(33) ‘Thus says the Lord God: “On the day that I cleanse you from all your iniquities, I will also enable you to dwell in the cities, and the ruins shall be rebuilt. (34) The desolate land shall be tilled instead of lying desolate in the sight of all who pass by. (35) So they will say, ‘This land that was desolate has become like the garden of Eden; and the wasted, desolate, and ruined cities are now fortified and inhabited.’ (36) Then the nations which are left all around you shall know that I, the Lord, have rebuilt the ruined places and planted what was desolate. I, the Lord, have spoken it, and I will do it.”
(37) ‘Thus says the Lord God: “I will also let the house of Israel inquire of Me to do this for them: I will increase their men like a flock. (38) Like a flock offered as holy sacrifices, like the flock at Jerusalem on its feast days, so shall the ruined cities be filled with flocks of men. Then they shall know that I am the Lord.”’”
This passage may be lengthy for one to read, but it contains numerous Scriptural principles worth pointing out. The last one in the listing below is the responsibility of a corporate body, like Israel, in its profession and representation of the name of God. For the Jews, God had made Himself known to them by the name Jehovah (Ex. 6:2-4).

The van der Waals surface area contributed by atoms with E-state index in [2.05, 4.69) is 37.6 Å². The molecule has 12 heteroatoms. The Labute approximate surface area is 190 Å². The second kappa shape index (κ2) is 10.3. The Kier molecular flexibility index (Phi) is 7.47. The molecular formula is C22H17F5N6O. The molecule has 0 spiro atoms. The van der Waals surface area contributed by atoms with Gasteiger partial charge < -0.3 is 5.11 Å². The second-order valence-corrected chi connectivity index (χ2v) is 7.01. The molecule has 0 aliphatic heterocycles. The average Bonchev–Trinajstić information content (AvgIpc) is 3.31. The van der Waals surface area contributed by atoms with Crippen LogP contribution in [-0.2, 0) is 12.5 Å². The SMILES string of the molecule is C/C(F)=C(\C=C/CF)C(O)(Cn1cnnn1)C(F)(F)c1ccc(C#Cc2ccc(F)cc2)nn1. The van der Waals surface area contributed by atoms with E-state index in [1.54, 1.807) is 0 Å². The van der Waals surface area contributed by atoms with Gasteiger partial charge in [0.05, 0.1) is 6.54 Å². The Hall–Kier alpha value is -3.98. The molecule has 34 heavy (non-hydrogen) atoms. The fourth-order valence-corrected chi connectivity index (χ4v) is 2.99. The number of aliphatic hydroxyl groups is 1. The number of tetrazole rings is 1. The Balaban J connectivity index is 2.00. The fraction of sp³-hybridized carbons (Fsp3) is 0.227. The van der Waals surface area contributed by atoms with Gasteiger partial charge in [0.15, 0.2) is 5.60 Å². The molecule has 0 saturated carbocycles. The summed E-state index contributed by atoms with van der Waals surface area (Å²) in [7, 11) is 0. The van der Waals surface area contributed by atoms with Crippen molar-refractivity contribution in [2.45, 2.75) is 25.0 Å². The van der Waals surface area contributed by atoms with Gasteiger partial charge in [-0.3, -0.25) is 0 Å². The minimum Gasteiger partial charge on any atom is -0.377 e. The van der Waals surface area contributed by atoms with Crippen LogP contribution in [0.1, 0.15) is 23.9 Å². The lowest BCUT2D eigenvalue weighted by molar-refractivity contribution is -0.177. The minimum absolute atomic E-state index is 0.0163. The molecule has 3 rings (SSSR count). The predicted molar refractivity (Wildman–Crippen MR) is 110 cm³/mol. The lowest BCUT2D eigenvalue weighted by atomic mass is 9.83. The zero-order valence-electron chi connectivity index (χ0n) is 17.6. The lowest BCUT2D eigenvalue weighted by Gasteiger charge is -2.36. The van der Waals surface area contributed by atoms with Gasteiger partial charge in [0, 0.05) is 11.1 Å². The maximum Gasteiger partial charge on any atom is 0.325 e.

- We see that the future restoration spoken of by Jehovah in the passage is of the nation of Israel, and hasn’t taken place yet. This passage alone should be sufficient enough to settle in all doctrine the distinction between Israel and the church. Jehovah speaks of the time when the house of Israel dwelt in their own land and defiled it. He speaks of how He scattered Israel among the nations, dispersing them throughout the countries. How can this ever be thought of as the church? The body of Christ was formed by the Holy Spirit gathering out of the nations! When the above passage speaks of restoration, Jehovah says, “Then you shall dwell in the land that I gave to your fathers.” (v. 28) The church doesn’t have fathers! The church doesn’t have a promised piece of land! It is Israel restored according to prophecy in the end, not the church. It is impossible to spiritualize this prophecy to the church.